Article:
306 - 411 Laf
Thursday 9:30-10:30, 2:00-3:00
B.A., History, Morehouse College, 1996
M.A., 19 century Caribbean & Latin American History, History, University of Michigan, Ann Arbor, 1997
Ph.D., 19th & 20th century African American & Caribbean intellectual thought, History, University of Michigan, Ann Arbor, 2003
Millery Polyné's teaching and research interests examine the history of US African American and Afro-Caribbean intellectual thought; coloniality in the Americas; the politics of tourism and Caribbean infrastructure; and race and sports. He has published articles in journals such as Small Axe, Caribbean Studies, and the Journal of Haitian Studies. The author of From Douglass to Duvalier: U.S. African Americans, Haiti, and Pan-Americanism, 1870-1964 (University Press of Florida, 2010), Professor Polyné was the recipient of the 2012 National Endowment for the Humanities Schomburg Scholar-in-Residence Fellowship and a 2005 University of Rochester Post-Doctoral Fellowship. Professor Polyné's Gallatin courses include "Consuming the Caribbean"; "Black Intellectual Thought in the Atlantic World"; "Sports, Race, and Politics"; and "Zombies: History, Culture and Fear in the Americas." Polyné edited The Idea of Haiti: Rethinking Crisis and Development (University of Minnesota Press, 2013) and co-edited the more recent The Haiti Reader: History, Culture, Politics (Duke University Press, 2020).
For the Washington Post, Millery Polyné and Laurent Dubois co-authored the Op-Ed “Haiti is stuck in a cycle of upheaval. Its people suffer the most.”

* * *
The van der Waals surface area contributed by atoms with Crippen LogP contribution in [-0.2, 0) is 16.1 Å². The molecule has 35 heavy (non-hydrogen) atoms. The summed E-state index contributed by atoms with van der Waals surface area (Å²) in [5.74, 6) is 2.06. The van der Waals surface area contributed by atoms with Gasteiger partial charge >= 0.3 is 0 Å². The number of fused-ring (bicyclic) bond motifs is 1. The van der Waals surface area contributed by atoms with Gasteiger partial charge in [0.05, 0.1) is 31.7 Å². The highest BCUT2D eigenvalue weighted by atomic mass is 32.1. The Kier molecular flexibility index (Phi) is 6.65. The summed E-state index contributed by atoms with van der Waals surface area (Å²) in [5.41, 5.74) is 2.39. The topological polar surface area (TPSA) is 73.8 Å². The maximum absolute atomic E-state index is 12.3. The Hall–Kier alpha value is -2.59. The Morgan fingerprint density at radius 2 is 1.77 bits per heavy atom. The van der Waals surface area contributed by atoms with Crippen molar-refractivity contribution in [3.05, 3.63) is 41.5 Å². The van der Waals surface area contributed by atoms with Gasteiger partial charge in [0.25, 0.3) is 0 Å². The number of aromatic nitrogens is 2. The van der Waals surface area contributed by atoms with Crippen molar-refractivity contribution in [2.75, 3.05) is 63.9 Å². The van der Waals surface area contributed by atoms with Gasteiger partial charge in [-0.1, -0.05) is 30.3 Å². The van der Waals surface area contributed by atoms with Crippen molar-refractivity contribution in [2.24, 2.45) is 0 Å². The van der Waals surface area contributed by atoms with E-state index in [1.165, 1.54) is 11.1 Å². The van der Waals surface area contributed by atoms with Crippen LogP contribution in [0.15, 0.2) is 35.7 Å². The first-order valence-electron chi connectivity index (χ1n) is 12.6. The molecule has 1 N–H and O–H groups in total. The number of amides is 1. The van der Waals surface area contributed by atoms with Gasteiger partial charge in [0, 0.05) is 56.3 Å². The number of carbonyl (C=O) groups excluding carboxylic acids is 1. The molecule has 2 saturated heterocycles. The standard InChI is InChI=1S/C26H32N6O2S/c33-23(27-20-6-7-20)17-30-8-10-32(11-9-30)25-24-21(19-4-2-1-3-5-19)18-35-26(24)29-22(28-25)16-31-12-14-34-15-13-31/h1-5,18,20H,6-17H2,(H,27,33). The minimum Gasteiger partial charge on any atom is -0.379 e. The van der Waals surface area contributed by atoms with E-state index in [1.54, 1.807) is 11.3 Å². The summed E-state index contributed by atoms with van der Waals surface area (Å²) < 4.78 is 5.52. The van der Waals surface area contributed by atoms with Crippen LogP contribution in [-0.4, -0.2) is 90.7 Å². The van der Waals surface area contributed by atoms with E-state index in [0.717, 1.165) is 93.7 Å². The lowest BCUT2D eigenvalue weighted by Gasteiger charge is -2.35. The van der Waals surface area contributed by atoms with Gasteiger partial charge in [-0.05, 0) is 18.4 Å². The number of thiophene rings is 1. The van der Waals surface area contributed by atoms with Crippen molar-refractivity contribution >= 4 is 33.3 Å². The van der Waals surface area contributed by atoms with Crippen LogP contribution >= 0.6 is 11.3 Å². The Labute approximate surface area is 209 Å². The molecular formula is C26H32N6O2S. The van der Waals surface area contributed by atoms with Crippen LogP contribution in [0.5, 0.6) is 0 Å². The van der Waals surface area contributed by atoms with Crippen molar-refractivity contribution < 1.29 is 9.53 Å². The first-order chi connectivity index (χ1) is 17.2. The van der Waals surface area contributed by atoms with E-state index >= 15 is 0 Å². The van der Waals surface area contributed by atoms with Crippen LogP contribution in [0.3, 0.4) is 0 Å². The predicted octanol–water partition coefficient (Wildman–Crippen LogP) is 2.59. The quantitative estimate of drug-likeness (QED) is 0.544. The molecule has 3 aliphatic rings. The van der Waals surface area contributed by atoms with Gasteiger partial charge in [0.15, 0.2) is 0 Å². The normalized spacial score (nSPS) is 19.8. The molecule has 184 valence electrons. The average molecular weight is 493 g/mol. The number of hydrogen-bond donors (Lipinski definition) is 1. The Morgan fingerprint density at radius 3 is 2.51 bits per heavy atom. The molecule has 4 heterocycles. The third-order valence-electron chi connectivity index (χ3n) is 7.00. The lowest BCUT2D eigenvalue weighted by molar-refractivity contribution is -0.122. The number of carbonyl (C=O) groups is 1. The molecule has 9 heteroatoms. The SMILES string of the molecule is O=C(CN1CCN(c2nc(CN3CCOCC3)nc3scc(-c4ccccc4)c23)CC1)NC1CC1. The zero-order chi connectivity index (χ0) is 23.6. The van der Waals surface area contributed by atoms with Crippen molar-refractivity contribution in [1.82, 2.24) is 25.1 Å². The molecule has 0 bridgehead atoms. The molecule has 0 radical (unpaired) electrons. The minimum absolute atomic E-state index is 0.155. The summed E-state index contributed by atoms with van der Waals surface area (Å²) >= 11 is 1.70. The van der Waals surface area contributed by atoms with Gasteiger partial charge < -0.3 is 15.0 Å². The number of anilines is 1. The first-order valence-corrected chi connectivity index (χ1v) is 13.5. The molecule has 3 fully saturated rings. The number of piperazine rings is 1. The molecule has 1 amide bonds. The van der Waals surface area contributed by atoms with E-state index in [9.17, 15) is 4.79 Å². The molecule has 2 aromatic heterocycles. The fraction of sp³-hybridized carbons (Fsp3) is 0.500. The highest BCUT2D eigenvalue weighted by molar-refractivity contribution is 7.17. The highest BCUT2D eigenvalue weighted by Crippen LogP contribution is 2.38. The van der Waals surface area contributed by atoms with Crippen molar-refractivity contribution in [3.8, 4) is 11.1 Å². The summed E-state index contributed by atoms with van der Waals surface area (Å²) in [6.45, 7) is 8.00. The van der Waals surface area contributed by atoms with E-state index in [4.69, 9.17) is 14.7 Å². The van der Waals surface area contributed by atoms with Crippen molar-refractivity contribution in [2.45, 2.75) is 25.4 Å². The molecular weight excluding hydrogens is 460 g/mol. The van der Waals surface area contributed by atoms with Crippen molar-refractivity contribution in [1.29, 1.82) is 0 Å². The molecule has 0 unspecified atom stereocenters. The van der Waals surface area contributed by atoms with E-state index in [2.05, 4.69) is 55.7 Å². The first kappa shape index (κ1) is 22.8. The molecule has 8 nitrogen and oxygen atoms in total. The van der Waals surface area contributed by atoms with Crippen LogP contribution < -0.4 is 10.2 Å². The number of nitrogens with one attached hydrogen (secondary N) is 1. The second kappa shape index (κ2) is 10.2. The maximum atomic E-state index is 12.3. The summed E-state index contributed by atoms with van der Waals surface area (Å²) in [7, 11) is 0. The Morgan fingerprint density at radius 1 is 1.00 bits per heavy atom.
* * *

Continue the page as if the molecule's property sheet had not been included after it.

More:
Millery Polyné, Laurent Dubois, Kaiama L. Glover, Nadève Ménard, and Chantalle F. Verna co-edited The Haiti Reader: History, Culture, Politics, which was published by Duke University Press in 2020.
Millery Polyné's The Idea of Haiti: Rethinking Crisis and Development was published by University of Minnesota Press.
Millery Polyné's From Douglass to Duvalier: U.S. African Americans, Haiti, and Pan Americanism, 1870–1964 was published by University Press of Florida, 2011.
19th and 20th century African American and Caribbean Intellectual History; Haitian history; U.S. foreign policy in Caribbean; jazz; hip hop aesthetic; race and sports; film and propaganda; human rights and dictatorship
For the CNN series Believer, Professor Millery Polyné and Elizabeth McAlister wrote a short piece on Vodou, the Haitian religion, which aired on Mach 12, 2017.